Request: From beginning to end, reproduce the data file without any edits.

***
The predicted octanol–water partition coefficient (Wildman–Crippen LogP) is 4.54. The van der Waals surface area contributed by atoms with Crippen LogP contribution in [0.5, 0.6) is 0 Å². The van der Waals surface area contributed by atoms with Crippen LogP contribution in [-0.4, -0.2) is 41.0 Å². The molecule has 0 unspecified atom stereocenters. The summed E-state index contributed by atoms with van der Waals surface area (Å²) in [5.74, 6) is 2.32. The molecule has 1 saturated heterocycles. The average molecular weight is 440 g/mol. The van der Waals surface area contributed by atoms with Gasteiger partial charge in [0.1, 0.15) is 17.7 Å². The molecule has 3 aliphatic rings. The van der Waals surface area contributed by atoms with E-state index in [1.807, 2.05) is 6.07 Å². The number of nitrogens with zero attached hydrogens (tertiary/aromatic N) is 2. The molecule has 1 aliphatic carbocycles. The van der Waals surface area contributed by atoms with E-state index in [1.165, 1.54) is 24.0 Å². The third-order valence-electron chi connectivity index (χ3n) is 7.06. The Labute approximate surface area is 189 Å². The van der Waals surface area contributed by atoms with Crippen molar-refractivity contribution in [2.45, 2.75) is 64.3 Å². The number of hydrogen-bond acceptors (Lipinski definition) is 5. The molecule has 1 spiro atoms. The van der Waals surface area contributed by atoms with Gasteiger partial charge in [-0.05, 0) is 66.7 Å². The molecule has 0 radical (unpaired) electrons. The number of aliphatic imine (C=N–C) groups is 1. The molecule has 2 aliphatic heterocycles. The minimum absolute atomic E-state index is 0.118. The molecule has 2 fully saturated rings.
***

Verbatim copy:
The predicted octanol–water partition coefficient (Wildman–Crippen LogP) is 4.54. The van der Waals surface area contributed by atoms with Crippen LogP contribution in [0.5, 0.6) is 0 Å². The van der Waals surface area contributed by atoms with Crippen LogP contribution in [-0.4, -0.2) is 41.0 Å². The molecule has 0 unspecified atom stereocenters. The summed E-state index contributed by atoms with van der Waals surface area (Å²) in [5.74, 6) is 2.32. The molecule has 1 saturated heterocycles. The average molecular weight is 440 g/mol. The van der Waals surface area contributed by atoms with Gasteiger partial charge in [0.1, 0.15) is 17.7 Å². The molecule has 3 aliphatic rings. The van der Waals surface area contributed by atoms with E-state index in [1.807, 2.05) is 6.07 Å². The number of nitrogens with zero attached hydrogens (tertiary/aromatic N) is 2. The molecule has 1 aliphatic carbocycles. The van der Waals surface area contributed by atoms with E-state index in [1.165, 1.54) is 24.0 Å². The third-order valence-electron chi connectivity index (χ3n) is 7.06. The Labute approximate surface area is 189 Å². The van der Waals surface area contributed by atoms with Crippen molar-refractivity contribution in [2.45, 2.75) is 64.3 Å². The number of hydrogen-bond acceptors (Lipinski definition) is 5. The molecule has 1 spiro atoms. The van der Waals surface area contributed by atoms with Gasteiger partial charge in [-0.05, 0) is 66.7 Å². The molecule has 0 radical (unpaired) electrons. The number of aliphatic imine (C=N–C) groups is 1. The molecule has 2 aliphatic heterocycles. The minimum absolute atomic E-state index is 0.118. The molecule has 2 fully saturated rings.